I’m about to start working on a new screenplay which shall be called The Cob. I won’t tell you what it’s about at all because that would ruin just about everything and I would never write another thing on it. But I am about to start writing it. It’s my fourth unproduced screenplay in the works. The three others have been read by a few select friends and a couple of completely anonymous screenplay contest editors. I’m pretty proud of all of them, actually. Two of them I wrote with my best friend, Jon. They are comedies and I still think – given both of our particular neuroses regarding writing – that it’s a complete miracle that they are finished. Of course, by finished, I mean they have a beginning, a middle and an end. I’ve rapidly realized that being done doesn’t mean they are finished. It just means they are in a state of completion.
This is the fourth and I am writing it alone for the moment.
That said I would like to take a moment to describe my ‘process’ – that much hated word for writers. Well, much hated and much loved. Personally as much as I love hearing about other writers process I also can’t stand it because it generally fills me with so much unneeded information that I can easily get bogged down into hysterics. I mean that literally. If you’re not careful, learning how others do things can be the authorial equivalent of CIA torture techniques. But for whatever sadistic methodology my brain contains right now I have decided to impart some of my present wisdom in this here blog for posterity. This means that many caveats and warnings must apply. First and foremost is the caveat that all methodologies discussed herein are subject to change – random, wild, mind boggling, and sudden change. And I’ll leave it at that. More caveats and warnings will be shared as they come up in my brain and in future postings.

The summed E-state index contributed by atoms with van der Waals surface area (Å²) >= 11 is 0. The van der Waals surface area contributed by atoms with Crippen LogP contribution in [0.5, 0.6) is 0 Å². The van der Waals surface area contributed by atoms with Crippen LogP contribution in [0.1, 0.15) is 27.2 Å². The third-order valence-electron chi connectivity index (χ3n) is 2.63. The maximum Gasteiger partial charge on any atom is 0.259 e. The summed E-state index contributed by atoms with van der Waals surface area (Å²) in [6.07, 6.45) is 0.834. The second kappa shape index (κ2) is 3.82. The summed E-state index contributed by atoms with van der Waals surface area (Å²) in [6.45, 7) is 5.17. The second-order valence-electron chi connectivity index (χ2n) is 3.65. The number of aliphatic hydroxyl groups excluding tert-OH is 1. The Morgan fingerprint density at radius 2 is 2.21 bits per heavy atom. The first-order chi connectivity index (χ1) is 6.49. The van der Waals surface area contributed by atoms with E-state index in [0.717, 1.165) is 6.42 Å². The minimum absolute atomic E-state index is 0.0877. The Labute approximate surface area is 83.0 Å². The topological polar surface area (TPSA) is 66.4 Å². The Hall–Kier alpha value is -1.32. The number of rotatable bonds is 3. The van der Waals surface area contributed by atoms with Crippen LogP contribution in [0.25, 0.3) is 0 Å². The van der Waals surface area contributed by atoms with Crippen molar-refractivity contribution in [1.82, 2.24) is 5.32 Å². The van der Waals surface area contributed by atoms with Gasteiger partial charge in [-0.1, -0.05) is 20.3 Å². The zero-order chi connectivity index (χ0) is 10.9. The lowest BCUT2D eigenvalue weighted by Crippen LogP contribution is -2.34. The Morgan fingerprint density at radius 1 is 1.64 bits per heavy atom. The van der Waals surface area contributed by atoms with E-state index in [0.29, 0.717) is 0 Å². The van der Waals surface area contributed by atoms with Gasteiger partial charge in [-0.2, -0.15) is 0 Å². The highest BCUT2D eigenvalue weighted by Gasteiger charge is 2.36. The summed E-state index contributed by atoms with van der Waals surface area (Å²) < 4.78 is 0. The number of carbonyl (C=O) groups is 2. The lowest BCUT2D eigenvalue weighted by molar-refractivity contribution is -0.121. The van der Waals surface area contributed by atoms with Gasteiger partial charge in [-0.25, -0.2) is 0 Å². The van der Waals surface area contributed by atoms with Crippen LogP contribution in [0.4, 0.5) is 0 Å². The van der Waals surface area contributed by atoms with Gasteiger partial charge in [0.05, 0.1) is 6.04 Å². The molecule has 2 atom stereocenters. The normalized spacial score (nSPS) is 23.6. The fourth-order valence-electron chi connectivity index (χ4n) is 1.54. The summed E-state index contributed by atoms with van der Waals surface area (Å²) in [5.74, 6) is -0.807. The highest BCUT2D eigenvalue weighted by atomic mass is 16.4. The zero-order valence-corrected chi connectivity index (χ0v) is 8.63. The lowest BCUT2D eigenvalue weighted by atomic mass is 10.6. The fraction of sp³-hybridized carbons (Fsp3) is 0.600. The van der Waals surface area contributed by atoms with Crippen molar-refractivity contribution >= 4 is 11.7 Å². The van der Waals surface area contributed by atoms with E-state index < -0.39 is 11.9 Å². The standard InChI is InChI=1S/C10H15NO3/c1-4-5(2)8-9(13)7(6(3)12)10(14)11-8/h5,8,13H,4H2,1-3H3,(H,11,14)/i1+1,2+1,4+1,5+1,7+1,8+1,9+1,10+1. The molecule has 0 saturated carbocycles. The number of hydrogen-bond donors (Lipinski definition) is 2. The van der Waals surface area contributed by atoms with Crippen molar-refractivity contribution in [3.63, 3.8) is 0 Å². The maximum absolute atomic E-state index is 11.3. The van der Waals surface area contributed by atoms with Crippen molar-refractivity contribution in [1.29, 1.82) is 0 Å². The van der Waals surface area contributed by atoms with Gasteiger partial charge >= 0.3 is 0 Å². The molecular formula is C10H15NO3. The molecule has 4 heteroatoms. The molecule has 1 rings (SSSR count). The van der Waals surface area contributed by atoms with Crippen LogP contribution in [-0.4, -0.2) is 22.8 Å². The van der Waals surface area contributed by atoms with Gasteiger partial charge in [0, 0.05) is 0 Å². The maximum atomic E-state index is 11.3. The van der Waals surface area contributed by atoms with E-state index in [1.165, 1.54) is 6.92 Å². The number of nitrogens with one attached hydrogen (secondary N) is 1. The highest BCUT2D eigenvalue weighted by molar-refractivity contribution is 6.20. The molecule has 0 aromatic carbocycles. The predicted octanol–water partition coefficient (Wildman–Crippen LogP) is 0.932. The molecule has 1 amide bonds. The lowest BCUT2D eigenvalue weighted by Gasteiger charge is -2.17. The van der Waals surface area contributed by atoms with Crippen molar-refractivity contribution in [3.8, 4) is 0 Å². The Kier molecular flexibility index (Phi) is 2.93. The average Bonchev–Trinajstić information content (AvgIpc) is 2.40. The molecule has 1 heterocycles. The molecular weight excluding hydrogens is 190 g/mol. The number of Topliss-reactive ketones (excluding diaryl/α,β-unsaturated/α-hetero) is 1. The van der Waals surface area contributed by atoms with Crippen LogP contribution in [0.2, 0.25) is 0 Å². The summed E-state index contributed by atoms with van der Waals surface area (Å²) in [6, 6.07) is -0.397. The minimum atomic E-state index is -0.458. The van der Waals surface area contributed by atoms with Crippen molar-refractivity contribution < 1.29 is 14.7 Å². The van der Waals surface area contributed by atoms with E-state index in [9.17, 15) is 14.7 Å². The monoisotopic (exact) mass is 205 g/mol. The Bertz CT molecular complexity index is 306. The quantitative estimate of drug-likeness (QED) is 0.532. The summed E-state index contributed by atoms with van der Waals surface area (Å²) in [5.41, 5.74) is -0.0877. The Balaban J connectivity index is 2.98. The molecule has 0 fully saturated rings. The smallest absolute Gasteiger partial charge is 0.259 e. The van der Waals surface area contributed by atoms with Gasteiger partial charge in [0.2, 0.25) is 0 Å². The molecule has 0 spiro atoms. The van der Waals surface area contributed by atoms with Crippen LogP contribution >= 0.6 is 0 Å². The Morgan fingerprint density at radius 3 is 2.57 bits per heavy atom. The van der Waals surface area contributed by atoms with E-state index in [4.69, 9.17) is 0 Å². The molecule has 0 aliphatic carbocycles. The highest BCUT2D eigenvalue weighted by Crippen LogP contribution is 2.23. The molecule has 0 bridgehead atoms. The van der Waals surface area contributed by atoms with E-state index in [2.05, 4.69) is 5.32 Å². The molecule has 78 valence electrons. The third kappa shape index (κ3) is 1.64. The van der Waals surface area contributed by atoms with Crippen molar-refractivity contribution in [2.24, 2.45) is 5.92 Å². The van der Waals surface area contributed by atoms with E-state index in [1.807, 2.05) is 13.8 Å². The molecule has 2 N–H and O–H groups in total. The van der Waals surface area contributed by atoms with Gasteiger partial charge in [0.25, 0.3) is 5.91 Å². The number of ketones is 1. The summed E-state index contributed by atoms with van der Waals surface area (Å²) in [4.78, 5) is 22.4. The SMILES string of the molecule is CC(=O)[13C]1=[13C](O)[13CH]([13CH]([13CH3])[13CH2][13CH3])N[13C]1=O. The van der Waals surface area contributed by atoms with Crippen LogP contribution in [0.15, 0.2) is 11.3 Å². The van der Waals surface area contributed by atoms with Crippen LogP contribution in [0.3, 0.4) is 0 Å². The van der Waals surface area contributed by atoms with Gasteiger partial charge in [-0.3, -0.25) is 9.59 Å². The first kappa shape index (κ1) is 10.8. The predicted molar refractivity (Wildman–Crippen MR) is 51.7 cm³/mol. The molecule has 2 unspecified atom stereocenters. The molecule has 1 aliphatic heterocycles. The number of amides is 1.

The first thing I do when starting a project is dream it up. Okay. I know that that sounds like the biggest ‘well, duh’ moment but its only one of many and I want to try and be clear about the entire process. Any story starts with the idea. I’ve read that you must have a strong idea or you shouldn’t write it. I sort of kind of agree with that actually but then completely think its nonsense in the same breath. Any idea is a good one if you make it good much like any idea is a self indulgent piece of dog shit if you make it into one. Most writers don’t know the difference between the two well enough. I’m not going to claim I do either because here I am writing this which could be self indulgent dog shit for anyone concerned. But here, for posterity, is a general rule: If you get hurt and feel all defensively emotional about the finished product, chances are you have just written a self indulgent piece of shit.